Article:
Even French members of the ECB committee are saying "Non!". As Bill Blain noted earlier, we’ve got senior economists like Jurgen Stark, former ECB Chief Economist saying "with a second asset-purchase programme the ECB will continue to disturb markets and prices do not reflect the risks anymore.... All this is not thought through, just to be activist and show we are not at the end of our toolbox." What is poor Draghi to do when even his former chief economist is warning that the ECB is pushing on a string and blowing an even bigger asset bubble?
"The ECB’s monetary policy is doing its duty, but it can’t do everything, and it certainly can’t perform miracles,” Bank of France Gov. François Villeroy de Galhau said in a recent interview with Swiss media.
On the other hand, there are those who say that even if Draghi does pull out a bazooka, it will one make a bad situation worse unless Draghi also launches rate tiering with Goldman warning overnight that "it's critical that tiering accompanies further rate cuts if a large profit hit for the sector is to be avoided. A -20bp cut could lower €-banks EPS by ~6%. A tiering with efficiency on par with SNB scheme could offset ~30% of the hit."
As we reported previously, in Goldman's view, tiering is a critical part of any incremental easing package, as without it, "an extremely challenging operating environment becomes worse, and may push an increased number of banks towards breakeven, or even loss-making territory."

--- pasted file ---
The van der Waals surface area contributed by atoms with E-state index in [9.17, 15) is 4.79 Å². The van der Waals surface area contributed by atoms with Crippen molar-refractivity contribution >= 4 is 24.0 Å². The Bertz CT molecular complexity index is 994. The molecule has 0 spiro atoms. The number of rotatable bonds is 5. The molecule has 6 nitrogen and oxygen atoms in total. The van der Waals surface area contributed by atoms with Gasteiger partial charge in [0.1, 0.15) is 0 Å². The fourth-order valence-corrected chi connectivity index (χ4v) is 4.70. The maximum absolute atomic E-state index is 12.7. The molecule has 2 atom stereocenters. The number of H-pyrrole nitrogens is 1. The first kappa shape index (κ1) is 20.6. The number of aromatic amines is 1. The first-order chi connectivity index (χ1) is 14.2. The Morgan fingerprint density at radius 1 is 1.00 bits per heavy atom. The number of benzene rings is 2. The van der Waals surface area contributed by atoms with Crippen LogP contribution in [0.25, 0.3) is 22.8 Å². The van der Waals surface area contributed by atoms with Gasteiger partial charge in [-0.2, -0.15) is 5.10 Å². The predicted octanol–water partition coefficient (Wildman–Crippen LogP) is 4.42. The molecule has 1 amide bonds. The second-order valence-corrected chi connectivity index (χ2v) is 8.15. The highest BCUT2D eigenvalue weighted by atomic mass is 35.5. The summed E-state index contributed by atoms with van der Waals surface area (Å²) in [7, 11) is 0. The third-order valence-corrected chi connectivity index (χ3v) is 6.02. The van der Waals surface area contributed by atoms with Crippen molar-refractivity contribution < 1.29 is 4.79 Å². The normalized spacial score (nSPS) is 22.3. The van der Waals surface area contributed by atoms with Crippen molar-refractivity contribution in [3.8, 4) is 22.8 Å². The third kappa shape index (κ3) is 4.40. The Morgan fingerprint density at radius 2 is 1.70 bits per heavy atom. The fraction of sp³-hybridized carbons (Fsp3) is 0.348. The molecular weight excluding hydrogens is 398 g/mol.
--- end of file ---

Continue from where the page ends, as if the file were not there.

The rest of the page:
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All of those objections, the WSJ writes, "raise the prospect of a rare defeat at Thursday’s ECB meeting for Mr. Draghi, whose bold new policies held together the fractious currency union during the sovereign-debt crisis."
One option for Draghi is to do the right thing, do nothing tomorrow, and leave the decision to restart bond buying to Christine Lagarde, who is set to take over the ECB presidency on Nov. 1. Why? Because Lagarde, who was most recently seen leaving Argentina in flames - in some cases literally - after the IMF's disastrous intervention in the Latin American country, said last week that she would reassess the costs and benefits of the ECB’s controversial policy tools.
Of course, Draghi still has defenders - those who have been elevated from market idiots to sheer investing geniuses by central banks who have made any market correction impossible - who say that it is easier to combat a downturn before it has taken root than to reverse it afterward, pointing for example, to new factory orders in Germany which have plunged to recession levels in while Italy’s economy has flatlined.